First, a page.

The bells of the churches in this central Cuban city will tolled at midnight this June 3rd to give a beginning to the festivities for the 499th anniversary of the fourth Cuban village, founded in 1514.
The village, initially called Espiritu Santo, shows to a renewed face after walking towards the half millennium of its creation next year. Roberto Villoch, president of the Provincial Monument Commission, told Prensa Latina that the colonial works in the restoration of strolls, parks, palaces and spotted streets have been strong.
The set of the historical center is comprised by more than 3,000 buildings, precious iron and wood doors, door knockers, lampposts, and eaves of the 18th, 19th and 20th Centuries.
Villoch explained that the colonial architecture has heights next to the squares, where churches, the offices of the government, schools, convents and the houses of the Creole nobility were built.
In the colonial framework, he said there are abundant one-story houses, around the parks and plazas, while into central Real Street, there are the houses of several levels.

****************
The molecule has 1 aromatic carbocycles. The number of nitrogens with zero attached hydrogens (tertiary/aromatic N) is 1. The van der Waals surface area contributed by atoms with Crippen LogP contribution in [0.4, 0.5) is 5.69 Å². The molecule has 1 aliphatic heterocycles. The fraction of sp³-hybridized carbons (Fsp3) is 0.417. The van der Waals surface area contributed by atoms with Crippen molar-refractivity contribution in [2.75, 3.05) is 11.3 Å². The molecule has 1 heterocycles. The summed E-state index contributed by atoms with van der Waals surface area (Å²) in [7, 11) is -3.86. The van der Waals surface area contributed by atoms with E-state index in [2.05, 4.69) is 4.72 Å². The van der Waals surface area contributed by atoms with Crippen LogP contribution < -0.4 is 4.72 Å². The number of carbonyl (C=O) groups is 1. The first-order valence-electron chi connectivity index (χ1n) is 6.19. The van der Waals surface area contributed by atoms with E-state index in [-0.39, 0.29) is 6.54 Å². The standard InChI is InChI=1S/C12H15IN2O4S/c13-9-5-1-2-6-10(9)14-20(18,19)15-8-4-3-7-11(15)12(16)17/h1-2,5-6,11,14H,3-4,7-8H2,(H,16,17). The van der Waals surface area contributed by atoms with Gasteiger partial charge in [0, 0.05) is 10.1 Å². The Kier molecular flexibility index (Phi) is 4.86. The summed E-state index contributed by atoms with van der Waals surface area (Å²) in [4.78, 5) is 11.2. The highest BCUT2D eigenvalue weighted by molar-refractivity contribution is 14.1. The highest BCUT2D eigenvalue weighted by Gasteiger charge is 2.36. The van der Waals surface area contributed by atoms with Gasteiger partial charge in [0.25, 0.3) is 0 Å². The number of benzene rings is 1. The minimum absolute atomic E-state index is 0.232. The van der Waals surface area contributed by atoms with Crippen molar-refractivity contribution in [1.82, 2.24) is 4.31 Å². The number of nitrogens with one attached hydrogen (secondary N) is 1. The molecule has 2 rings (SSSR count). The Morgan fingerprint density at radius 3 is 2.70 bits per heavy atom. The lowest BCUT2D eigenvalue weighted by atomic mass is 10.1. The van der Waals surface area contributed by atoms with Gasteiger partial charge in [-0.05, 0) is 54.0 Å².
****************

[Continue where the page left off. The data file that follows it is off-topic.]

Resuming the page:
The buildings of the 18th Century, churches and other social and cultural constructions of the colony and the republic preserve their shapes while the decorations in interiors and facades, neoclassic characteristics, of the eclecticism, have remained.
For Villoch settlers of Sancti Spiritus have one of the more typical colonial axes, reuniting the Great Church (1680), the Principal Theatre (inaugurated on the 15th of July, 1839), the bridge on the Yayabo River (1825), unique with five arcs made of bricks and third in Cuba, and the house of the 100 Doors or Valle-Iznaga Palace (18th Century).